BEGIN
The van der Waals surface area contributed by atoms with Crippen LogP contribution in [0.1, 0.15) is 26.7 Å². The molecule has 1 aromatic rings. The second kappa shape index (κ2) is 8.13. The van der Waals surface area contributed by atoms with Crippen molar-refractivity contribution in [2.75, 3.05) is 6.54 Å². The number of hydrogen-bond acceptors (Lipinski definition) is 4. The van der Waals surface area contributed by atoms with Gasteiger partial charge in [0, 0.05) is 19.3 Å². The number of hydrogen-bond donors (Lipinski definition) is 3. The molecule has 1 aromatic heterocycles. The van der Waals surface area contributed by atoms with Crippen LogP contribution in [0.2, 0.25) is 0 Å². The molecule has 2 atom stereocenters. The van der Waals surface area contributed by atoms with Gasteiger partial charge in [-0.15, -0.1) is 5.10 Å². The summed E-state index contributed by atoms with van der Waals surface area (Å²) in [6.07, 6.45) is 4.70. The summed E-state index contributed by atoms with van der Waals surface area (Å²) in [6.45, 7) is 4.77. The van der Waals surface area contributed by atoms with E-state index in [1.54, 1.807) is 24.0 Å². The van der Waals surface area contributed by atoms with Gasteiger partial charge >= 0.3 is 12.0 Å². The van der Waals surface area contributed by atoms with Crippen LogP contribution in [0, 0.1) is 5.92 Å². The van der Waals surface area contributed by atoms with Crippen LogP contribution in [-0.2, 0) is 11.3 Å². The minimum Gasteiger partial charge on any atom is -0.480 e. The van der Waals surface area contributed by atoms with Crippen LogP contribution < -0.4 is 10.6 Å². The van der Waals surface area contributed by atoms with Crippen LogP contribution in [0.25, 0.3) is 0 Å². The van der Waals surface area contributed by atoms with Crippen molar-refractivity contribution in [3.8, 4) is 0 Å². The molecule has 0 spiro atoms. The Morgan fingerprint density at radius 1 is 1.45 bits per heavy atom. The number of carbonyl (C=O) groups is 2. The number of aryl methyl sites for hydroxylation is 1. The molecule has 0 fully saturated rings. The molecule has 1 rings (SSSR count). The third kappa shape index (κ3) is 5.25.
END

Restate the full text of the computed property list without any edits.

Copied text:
The van der Waals surface area contributed by atoms with Crippen LogP contribution in [0.1, 0.15) is 26.7 Å². The molecule has 1 aromatic rings. The second kappa shape index (κ2) is 8.13. The van der Waals surface area contributed by atoms with Crippen molar-refractivity contribution in [2.75, 3.05) is 6.54 Å². The number of hydrogen-bond acceptors (Lipinski definition) is 4. The van der Waals surface area contributed by atoms with Gasteiger partial charge in [0, 0.05) is 19.3 Å². The number of hydrogen-bond donors (Lipinski definition) is 3. The molecule has 1 aromatic heterocycles. The van der Waals surface area contributed by atoms with Crippen LogP contribution in [0.2, 0.25) is 0 Å². The molecule has 2 atom stereocenters. The van der Waals surface area contributed by atoms with Gasteiger partial charge in [-0.15, -0.1) is 5.10 Å². The summed E-state index contributed by atoms with van der Waals surface area (Å²) in [6.07, 6.45) is 4.70. The summed E-state index contributed by atoms with van der Waals surface area (Å²) in [6.45, 7) is 4.77. The van der Waals surface area contributed by atoms with E-state index in [1.54, 1.807) is 24.0 Å². The van der Waals surface area contributed by atoms with Gasteiger partial charge >= 0.3 is 12.0 Å². The van der Waals surface area contributed by atoms with Crippen LogP contribution in [0, 0.1) is 5.92 Å². The van der Waals surface area contributed by atoms with Crippen LogP contribution in [-0.2, 0) is 11.3 Å². The minimum Gasteiger partial charge on any atom is -0.480 e. The van der Waals surface area contributed by atoms with Crippen LogP contribution < -0.4 is 10.6 Å². The van der Waals surface area contributed by atoms with Crippen LogP contribution in [0.25, 0.3) is 0 Å². The van der Waals surface area contributed by atoms with Crippen molar-refractivity contribution in [3.8, 4) is 0 Å². The molecule has 0 spiro atoms. The Morgan fingerprint density at radius 1 is 1.45 bits per heavy atom. The number of carbonyl (C=O) groups is 2. The number of aryl methyl sites for hydroxylation is 1. The molecule has 0 fully saturated rings. The molecule has 1 rings (SSSR count). The third kappa shape index (κ3) is 5.25.